View all Articles
Commentary By Max Eden

Why 'Improved' Safety Stats Mean More Dangerous Schools

Education, Education Pre K-12, Pre K-12

Reports in The Post on JHS 80, a middle school in The Bronx, are horrifying. “We are in fear for our lives and safety,” one teacher told a union rep. The union didn’t help. The principal poses “an extreme danger,” another teacher told the FBI. The FBI didn’t help. “President Trump, you seem to be my last hope,” wrote another. The Trump administration said it couldn’t intervene.

His predecessor, however, did — and Barack Obama’s intervention is making this school, as well as thousands of schools across the country, more dangerous.

In 2014, the Obama administration’s Department of Education issued threatening “guidance” on school discipline: Even if your rules are fair and administered equally, we may accuse you of “unlawful discrimination” if some groups get punished more than others.

School leaders got the memo: Don’t punish kids, especially not minority kids. Because if you do, you may face a never-ending civil-rights investigation and the threat of losing federal funding.

Thousands of schools serving millions of students tripped over themselves to comply. But Mayor de Blasio stood out: He made reducing school suspensions a social-justice crusade. And every time he reported fewer suspensions, his activist allies applauded.

But how exactly did he make those numbers go down?

Consider this story, currently being investigated by the DOE, from JHS 80: In November, two eighth-grade boys allegedly did a head-first pile-driver on a sixth-grader, causing him to pass out and convulse. The administrators allegedly delayed calling an ambulance until the students and a teacher gave statements that it was just an accident.

This might seem like reckless endangerment. But the administrators were just following instructions: keep the numbers down. In that moment, they had to weigh the life of a child against their own professional interests. They made their choice.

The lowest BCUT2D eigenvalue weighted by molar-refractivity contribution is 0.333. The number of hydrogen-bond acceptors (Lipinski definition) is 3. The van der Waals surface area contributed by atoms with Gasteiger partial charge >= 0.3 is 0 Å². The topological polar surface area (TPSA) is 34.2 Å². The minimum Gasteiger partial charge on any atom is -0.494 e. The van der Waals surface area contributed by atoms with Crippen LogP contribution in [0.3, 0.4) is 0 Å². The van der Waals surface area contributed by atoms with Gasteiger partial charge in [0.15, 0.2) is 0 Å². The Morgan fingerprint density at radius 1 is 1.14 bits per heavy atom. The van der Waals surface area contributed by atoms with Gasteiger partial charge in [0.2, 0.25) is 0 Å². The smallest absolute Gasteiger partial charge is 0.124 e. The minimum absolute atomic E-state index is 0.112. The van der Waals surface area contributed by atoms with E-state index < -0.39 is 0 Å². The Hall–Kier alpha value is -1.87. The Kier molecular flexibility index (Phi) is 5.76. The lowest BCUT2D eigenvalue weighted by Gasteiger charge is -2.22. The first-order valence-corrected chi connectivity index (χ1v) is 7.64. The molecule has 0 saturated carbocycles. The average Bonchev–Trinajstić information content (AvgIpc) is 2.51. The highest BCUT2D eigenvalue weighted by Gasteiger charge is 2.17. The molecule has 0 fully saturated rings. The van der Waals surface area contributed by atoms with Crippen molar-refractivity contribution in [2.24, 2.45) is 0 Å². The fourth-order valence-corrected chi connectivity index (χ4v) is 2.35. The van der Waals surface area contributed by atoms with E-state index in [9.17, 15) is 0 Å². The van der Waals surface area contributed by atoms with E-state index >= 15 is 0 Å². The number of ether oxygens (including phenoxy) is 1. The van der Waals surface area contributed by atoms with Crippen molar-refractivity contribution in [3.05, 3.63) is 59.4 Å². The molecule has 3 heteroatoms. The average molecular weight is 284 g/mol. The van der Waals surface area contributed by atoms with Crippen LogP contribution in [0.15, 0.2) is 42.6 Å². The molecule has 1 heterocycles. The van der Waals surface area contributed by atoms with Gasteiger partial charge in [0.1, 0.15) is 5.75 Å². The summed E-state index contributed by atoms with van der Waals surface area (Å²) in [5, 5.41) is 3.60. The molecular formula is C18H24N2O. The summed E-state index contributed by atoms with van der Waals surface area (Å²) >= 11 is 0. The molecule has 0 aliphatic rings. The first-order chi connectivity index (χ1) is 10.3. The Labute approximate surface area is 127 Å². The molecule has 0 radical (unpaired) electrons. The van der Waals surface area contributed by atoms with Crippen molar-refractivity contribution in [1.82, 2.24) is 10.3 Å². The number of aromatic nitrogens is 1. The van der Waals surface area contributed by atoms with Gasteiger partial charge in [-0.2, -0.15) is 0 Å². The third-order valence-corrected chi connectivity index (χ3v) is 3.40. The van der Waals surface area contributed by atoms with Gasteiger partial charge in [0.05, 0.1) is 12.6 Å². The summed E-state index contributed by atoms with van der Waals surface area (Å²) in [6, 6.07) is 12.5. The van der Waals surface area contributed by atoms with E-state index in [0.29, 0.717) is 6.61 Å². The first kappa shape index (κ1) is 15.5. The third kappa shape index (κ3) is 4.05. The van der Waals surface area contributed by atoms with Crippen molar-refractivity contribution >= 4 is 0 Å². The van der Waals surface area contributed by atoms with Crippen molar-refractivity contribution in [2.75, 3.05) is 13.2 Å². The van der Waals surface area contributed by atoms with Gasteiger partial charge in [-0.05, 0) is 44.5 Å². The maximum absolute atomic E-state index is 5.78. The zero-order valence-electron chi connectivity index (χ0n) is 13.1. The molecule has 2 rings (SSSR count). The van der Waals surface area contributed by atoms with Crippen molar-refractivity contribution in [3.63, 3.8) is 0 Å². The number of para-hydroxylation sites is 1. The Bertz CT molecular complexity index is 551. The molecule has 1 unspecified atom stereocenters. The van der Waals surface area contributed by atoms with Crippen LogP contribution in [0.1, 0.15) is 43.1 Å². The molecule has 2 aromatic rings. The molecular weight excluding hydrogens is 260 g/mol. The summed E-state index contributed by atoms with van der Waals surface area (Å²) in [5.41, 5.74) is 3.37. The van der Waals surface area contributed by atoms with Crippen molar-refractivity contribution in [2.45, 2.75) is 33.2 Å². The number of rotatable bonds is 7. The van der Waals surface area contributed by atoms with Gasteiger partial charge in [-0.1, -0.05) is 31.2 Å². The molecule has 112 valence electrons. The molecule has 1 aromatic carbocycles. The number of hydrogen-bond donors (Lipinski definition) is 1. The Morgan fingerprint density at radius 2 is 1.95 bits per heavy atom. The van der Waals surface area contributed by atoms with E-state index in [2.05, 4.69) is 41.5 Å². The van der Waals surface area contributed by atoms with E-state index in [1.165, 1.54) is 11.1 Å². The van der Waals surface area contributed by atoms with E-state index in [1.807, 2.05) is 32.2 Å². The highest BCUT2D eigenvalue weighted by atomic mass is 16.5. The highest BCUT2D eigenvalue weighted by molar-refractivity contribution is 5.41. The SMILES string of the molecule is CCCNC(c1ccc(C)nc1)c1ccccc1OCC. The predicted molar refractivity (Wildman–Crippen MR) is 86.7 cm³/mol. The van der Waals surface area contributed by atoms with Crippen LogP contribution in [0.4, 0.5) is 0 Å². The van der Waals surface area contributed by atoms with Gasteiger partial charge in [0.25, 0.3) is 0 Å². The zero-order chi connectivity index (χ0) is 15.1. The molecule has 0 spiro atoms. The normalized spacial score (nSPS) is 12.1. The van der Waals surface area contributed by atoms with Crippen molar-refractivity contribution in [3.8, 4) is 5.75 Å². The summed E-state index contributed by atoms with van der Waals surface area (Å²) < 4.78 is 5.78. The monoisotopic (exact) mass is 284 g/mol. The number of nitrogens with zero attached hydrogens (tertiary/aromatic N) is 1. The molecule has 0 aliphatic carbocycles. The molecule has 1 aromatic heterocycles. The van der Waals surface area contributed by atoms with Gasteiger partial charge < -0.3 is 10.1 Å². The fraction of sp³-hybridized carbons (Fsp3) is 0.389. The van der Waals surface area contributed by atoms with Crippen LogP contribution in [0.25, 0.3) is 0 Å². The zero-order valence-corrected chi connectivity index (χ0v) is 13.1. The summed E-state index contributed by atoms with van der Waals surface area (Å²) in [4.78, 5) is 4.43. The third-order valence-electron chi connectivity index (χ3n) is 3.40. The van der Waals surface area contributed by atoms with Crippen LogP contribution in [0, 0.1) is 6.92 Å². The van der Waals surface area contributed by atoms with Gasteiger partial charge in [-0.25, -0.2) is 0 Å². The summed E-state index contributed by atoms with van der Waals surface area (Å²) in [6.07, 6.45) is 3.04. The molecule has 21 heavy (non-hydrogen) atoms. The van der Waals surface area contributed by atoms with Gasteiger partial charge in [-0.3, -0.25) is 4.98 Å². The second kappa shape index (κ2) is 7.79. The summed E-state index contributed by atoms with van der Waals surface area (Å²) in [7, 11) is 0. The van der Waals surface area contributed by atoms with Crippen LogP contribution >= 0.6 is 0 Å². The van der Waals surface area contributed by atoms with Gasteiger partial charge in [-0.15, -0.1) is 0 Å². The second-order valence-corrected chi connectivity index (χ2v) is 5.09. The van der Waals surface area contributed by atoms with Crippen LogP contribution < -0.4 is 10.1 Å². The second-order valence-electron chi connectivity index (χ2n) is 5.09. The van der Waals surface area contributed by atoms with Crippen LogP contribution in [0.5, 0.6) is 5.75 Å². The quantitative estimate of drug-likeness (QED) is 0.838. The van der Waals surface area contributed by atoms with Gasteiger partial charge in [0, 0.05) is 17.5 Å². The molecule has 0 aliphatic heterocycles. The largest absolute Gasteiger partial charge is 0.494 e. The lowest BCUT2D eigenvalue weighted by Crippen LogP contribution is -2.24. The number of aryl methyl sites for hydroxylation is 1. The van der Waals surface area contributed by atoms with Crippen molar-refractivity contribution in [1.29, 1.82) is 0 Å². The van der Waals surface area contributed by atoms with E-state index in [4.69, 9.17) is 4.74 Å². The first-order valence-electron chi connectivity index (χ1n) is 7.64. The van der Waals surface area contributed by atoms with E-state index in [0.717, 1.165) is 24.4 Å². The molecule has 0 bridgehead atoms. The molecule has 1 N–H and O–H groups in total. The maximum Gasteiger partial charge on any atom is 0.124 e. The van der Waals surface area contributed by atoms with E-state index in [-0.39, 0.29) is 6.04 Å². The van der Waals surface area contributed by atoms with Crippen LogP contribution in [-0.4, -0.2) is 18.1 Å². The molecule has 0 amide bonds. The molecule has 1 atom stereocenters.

They also made it clear that teachers should keep the city Department of Education in the dark about safety. A teacher recorded JHS 80’s dean, Miguel Benitez, telling teachers not to enter disciplinary problems into the school’s tracking software — because the DOE might find out. If that happened, he warned, the higher ups would “come after” them all.

The feds were pressuring the schools to get their numbers down, by hook or by crook. According to state data, 73 students were suspended at JHS 80 in 2011. Under de Blasio, in 2015 and 2016, only 17 students were suspended (a dubious coincidence). Whatever the horrifying reality, the stats said progress.

“So long as kids aren’t physically endangered, administrators win by lowering suspension stats — genuine or not.”

The stats also showed progress at the Urban Assembly School for Wildlife Conservation. In 2010-11, 71 students were suspended. Under de Blasio, in 2014 and 2015, only six students were suspended (another dubious coincidence). In 2016, only 10 students were suspended. And in 2017, after one student attempted suicide, another, high-school junior Matthew McCree, was stabbed to death by a classmate.

The incentives are out of joint. So long as kids aren’t physically endangered, administrators win by lowering suspension stats — genuine or not. If you’re a principal and your numbers go up, the DOE could swoop in and threaten your job — because the feds could swoop in and threaten its funding.

Secretary of Education Betsy DeVos must end this madness by rescinding the Obama administration’s school-discipline dictate. But that won’t be nearly enough.

JHS 80 removed itself from de Blasio’s bad list by “fixing” the statistics. In the years ahead, New York state will grade schools on their suspension stats. As with JHS 80, New York’s worst schools will have an incentive to become even less safe.

Teachers describe JHS 80 Principal Emmanuel Polanco as a bully, and there’s little wonder why. He allegedly body-slammed a seventh-grade girl and threatened to delay her progression in school if she complained, according to the student and a teacher who witnessed the event. After all, just so long as she doesn’t report it, he’ll be recognized as a star for his statistics.

Men like Polanco must be made to fear the law. The Trump administration must open a civil-rights investigation into JHS 80. Someone must help the teachers and students at this school — and at schools like it across America.

This piece originally appeared in the New York Post


Max Eden is a senior fellow at the Manhattan Institute. Follow him on Twitter here.

This piece originally appeared in New York Post